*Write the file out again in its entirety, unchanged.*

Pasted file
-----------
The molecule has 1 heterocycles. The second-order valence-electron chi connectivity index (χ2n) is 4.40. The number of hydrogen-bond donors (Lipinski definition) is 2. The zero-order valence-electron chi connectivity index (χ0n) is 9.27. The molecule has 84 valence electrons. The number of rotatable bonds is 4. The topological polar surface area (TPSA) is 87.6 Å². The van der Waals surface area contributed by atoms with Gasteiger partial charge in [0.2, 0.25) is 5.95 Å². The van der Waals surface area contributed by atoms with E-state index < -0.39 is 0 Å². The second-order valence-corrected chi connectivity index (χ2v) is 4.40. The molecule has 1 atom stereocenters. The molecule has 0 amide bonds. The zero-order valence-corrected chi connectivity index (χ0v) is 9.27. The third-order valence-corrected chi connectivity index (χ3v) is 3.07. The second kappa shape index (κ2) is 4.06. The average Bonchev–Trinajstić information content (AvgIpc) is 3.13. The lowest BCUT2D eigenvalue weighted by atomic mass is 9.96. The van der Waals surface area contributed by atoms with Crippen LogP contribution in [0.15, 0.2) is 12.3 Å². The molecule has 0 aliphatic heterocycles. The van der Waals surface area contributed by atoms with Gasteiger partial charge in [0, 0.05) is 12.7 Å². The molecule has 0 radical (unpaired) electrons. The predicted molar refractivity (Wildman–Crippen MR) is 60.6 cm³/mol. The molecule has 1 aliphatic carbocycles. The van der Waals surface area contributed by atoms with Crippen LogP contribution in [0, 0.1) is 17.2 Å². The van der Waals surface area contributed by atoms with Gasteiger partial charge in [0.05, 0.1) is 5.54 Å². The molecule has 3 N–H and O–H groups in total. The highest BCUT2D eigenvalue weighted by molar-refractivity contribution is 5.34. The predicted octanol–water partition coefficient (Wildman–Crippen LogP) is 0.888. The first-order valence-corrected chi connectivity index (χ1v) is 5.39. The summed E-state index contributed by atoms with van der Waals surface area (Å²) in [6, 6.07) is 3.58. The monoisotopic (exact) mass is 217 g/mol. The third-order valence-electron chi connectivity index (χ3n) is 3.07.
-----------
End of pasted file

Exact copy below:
The molecule has 1 heterocycles. The second-order valence-electron chi connectivity index (χ2n) is 4.40. The number of hydrogen-bond donors (Lipinski definition) is 2. The zero-order valence-electron chi connectivity index (χ0n) is 9.27. The molecule has 84 valence electrons. The number of rotatable bonds is 4. The topological polar surface area (TPSA) is 87.6 Å². The van der Waals surface area contributed by atoms with Gasteiger partial charge in [0.2, 0.25) is 5.95 Å². The van der Waals surface area contributed by atoms with E-state index < -0.39 is 0 Å². The second-order valence-corrected chi connectivity index (χ2v) is 4.40. The molecule has 1 atom stereocenters. The molecule has 0 amide bonds. The zero-order valence-corrected chi connectivity index (χ0v) is 9.27. The third-order valence-corrected chi connectivity index (χ3v) is 3.07. The second kappa shape index (κ2) is 4.06. The average Bonchev–Trinajstić information content (AvgIpc) is 3.13. The lowest BCUT2D eigenvalue weighted by atomic mass is 9.96. The van der Waals surface area contributed by atoms with Crippen LogP contribution in [0.15, 0.2) is 12.3 Å². The molecule has 0 aliphatic heterocycles. The van der Waals surface area contributed by atoms with Gasteiger partial charge in [0, 0.05) is 12.7 Å². The molecule has 0 radical (unpaired) electrons. The predicted molar refractivity (Wildman–Crippen MR) is 60.6 cm³/mol. The molecule has 1 aliphatic carbocycles. The van der Waals surface area contributed by atoms with Crippen LogP contribution in [0, 0.1) is 17.2 Å². The van der Waals surface area contributed by atoms with Gasteiger partial charge in [0.05, 0.1) is 5.54 Å². The molecule has 3 N–H and O–H groups in total. The highest BCUT2D eigenvalue weighted by molar-refractivity contribution is 5.34. The predicted octanol–water partition coefficient (Wildman–Crippen LogP) is 0.888. The first-order valence-corrected chi connectivity index (χ1v) is 5.39. The summed E-state index contributed by atoms with van der Waals surface area (Å²) in [6, 6.07) is 3.58. The monoisotopic (exact) mass is 217 g/mol. The third-order valence-electron chi connectivity index (χ3n) is 3.07.